A ‘PRIVATE’ former pub landlord wrote letters to loved ones on the platform of an unmanned train station before taking his own life, an inquest heard.
Roy Chuter, 51, of Grafton Road, Worthing, died on the morning of July 31 2013, after being hit by a train at East Worthing station.
An inquest into the death of the former proprietor of the Duke of Wellington pub, in Brighton Road, Shoreham, took place at Centenary House, Durrington last Wednesday.
The coroner heard how he left the pub in 2007 to pursue freelance writing but gradually work started to dry up.
A statement from Mr Chuter’s sister, Lynn Reeves, read: “He was a very private person about his own thoughts and feelings. That is how he was.
“He must have known he was running out of money. He didn’t like authority and didn’t like the idea of signing on. He didn’t like to be a number.”
Mrs Reeves said her brother was enjoying ‘some of the best times of his life’ while running the pub but a disagreement with the brewery led him to pursue a new direction in life.
The avid Brighton and Hove Albion fan penned articles for newspapers and the club’s programme but his health then began to deteriorate.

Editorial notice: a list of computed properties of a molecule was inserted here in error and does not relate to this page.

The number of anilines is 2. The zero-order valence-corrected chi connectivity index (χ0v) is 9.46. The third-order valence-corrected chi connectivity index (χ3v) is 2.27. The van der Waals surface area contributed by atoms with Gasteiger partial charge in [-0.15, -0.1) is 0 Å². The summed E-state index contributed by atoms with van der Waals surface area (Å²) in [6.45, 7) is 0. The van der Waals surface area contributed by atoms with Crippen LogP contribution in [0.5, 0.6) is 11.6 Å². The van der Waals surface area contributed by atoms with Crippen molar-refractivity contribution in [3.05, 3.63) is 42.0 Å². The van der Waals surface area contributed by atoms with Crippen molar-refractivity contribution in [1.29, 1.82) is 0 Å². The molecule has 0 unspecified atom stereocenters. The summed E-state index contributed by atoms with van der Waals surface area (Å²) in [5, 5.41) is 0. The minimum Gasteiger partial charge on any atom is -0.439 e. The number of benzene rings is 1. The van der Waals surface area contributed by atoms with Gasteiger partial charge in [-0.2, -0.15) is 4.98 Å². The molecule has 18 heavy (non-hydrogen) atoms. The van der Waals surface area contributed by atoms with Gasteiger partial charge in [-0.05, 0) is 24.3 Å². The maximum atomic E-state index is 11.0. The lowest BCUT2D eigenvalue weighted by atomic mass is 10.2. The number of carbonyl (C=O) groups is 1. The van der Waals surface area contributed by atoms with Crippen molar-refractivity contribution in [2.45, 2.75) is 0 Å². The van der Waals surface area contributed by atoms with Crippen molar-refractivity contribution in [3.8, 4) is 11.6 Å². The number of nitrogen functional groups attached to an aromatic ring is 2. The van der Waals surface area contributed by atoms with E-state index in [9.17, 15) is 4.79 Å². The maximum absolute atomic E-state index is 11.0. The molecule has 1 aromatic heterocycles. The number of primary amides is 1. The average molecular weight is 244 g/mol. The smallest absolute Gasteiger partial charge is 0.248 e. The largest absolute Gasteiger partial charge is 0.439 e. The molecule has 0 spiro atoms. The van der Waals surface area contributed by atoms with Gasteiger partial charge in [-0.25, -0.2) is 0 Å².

Mrs Reeves said: “He moved to Grafton Road and he was struggling work wise. His eyesight began to deteriorate. In 2011, he told me, ‘you know I’m blind’.”
In the months before his death, Mr Chuter stopped opening mail, paying bills and received an eviction notice from his landlord.
Mrs Reeves said: “He didn’t claim benefits and he was running out of money.
“His landlord threatened to evict him but he didn’t say anything to me or his friends.
“I asked him about claiming benefits and he would very clearly change the subject, say he was fine and move on.”
On the night before he died, Mr Chuter made his way to East Worthing station and spent the night in the waiting shelter, penning letters to loved ones.
As one of the first trains approached, he climbed down onto the tracks and was struck.
Coroner Dr David Skipp said: “It is very tragic that a man who had so much potential and so much ability should be reduced to having to take a course of action in his life which led to these consequences.
“I think it is sad he had to spend that night in that station on his own but perhaps that was his choice as he was a very private individual.” Dr Skipp’s verdict was that Mr Chuter took his own life.
Mrs Reeves paid tribute to Mr Chuter as a ‘bright and friendly’ individual.
She said: “He was really bright and personable and he was just friendly to everybody.
“He was upbeat about things and wasn’t a depressed person at all.”